Years of cat-and-mouse game come to an end as top mobster is stuck in an Italian clinic

  • Messina Denaro captured after 30 years on the run
  • The biggest mobster faces 20 life sentences for several crimes
  • Started killing young, guilty of a slew of murders
  • Secret letters show he considered himself a ‘righteous man’

ROME, Jan 16 (Reuters) – Italian investigators knew a lot about mafia boss Matteo Messina Denaro.

He liked to wear designer clothes, expensive sunglasses and Rolex watches, he loved video games and had a taste for luxury foods. He was also a ruthless killer who once claimed to have killed enough people to fill a cemetery.

What they didn’t know was where he was.

But on Monday, after 30 years on the run, Italy’s most wanted mobster was finally captured, seized from a private clinic in the Sicilian capital Palermo after police discovered he was receiving cancer treatment there.

“It’s a day of celebration when we can tell our children that the Mafia can be beaten,” said Italian Prime Minister Giorgia Meloni, who flew directly to Sicily when news of the arrest broke. announced, emphasizing the importance of capture.

Messina Denaro was born in the southwestern Sicilian town of Castelvetrano in 1962, the son of a mobster. He followed his father into the crowd and at 15 he was already carrying a gun. Police believe he committed his first murder when he was 18.

The Castelvetrano clan was allied with the Corleonesi, led by Salvatore “the Beast” Riina, who became the undisputed “boss of bosses” through his ruthless pursuit of power.

Nicknamed “‘U Siccu” (The Skinny One), Messina Denaro became his protege and showed he could be as ruthless as his master, receiving 20 life sentences in trials held in absentia for his role in a series of mob killings.

Details of his crimes emerged during numerous court hearings.

Police say he was heavily involved in planning the 1992 murders of anti-Mafia prosecutors Giovanni Falcone and Paolo Borsellino – crimes that shocked the nation and sparked a crackdown that led to Riina’s arrest in 1993 .

He was also held responsible for subsequent bombings in Rome, Florence and Milan in 1993 which killed 10 people in a seemingly unsuccessful attempt to force the government to end its war on the Sicilian mob, known as the Cosa Nostra (Our Thing).

He was also found guilty of helping to organize the kidnapping of 12-year-old Giuseppe Di Matteo in an attempt to dissuade the boy’s father from testifying against the Mafia. The boy was held for two years before being strangled and his body dissolved in acid.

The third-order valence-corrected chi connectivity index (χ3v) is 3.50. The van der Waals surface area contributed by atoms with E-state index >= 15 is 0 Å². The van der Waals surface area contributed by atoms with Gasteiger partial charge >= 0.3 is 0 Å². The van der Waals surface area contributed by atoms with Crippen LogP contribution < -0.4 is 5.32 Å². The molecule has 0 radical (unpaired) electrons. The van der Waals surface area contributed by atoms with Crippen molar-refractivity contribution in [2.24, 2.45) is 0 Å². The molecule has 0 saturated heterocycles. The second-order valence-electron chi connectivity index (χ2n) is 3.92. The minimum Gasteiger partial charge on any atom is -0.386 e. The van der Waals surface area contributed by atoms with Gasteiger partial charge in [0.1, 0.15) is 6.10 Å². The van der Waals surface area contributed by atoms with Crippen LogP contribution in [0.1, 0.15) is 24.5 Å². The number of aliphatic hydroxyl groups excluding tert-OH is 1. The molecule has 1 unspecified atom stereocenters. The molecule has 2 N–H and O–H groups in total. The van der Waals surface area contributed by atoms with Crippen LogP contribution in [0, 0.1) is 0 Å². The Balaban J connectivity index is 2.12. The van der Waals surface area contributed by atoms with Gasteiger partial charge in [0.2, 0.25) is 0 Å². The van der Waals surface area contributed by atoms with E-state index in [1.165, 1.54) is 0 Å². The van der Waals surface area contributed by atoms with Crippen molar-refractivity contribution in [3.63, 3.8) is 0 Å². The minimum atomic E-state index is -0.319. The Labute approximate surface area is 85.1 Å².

Messina Denaro went into hiding in 1993 as an increasing number of defectors began to provide details of his role in the mafia. He communicated with other mafiosi via “pizzini”, small pieces of paper sometimes written in code distributed by messengers.

A mass of these notes were found in 2006 when police arrested Bernardo Provenzano, who had run Cosa Nostra after Riina’s arrest. In a letter to a contact, Messina Denaro said he couldn’t believe how negligent Provenzano had been.

“When I receive a letter, even from family members, I answer as soon as possible and immediately burn the one that has arrived,” he wrote.

He never married, but was known to have a number of lovers. Denaro wrote that he had a daughter, but never met her. He is also believed to have a son, but little is known about him.

As police repeatedly swept through Sicily for clues to his whereabouts, more and more correspondence emerged showing they were dealing with someone who saw himself very differently from how he was described. by his enemies.

“I only care about being a just man, I have made fairness my philosophy of life and I hope to die a just man,” he wrote in a letter dated February 1, 2005, found in a abandoned hideout.

He cites the Bible and the French writer Daniel Pennac, among others, and laments the fact that he had little formal education.

In a recording listened to from prison, Riina is heard complaining about her former protege, apparently disturbed by the news that he was investing in wind farms and angry that he had not taken charge of the mafia, as he had. .

“The only guy who could do something because he was straight…didn’t do anything,” Riina told a fellow inmate.

Despite his notoriety, prosecutors have always doubted Messina Denaro became the ‘boss of bosses’ after Provenzano’s capture, saying it was more likely he was simply the head of Cosa Nostra in western Sicily .

Nonetheless, the fact that he managed to evade arrest for so many years showed that he had a fierce and loyal following.

Rumors surfaced last year that he was seriously ill and prosecutors appear to have finally located him thanks to the fact that he needed regular treatment at a clinic in Palermo.

“We didn’t win the war, we didn’t defeat the mafia but this battle was a key battle to win, and it’s a blow to organized crime,” Prime Minister Meloni said.

Reporting by Crispian Balmer; Editing by Nick Macfie

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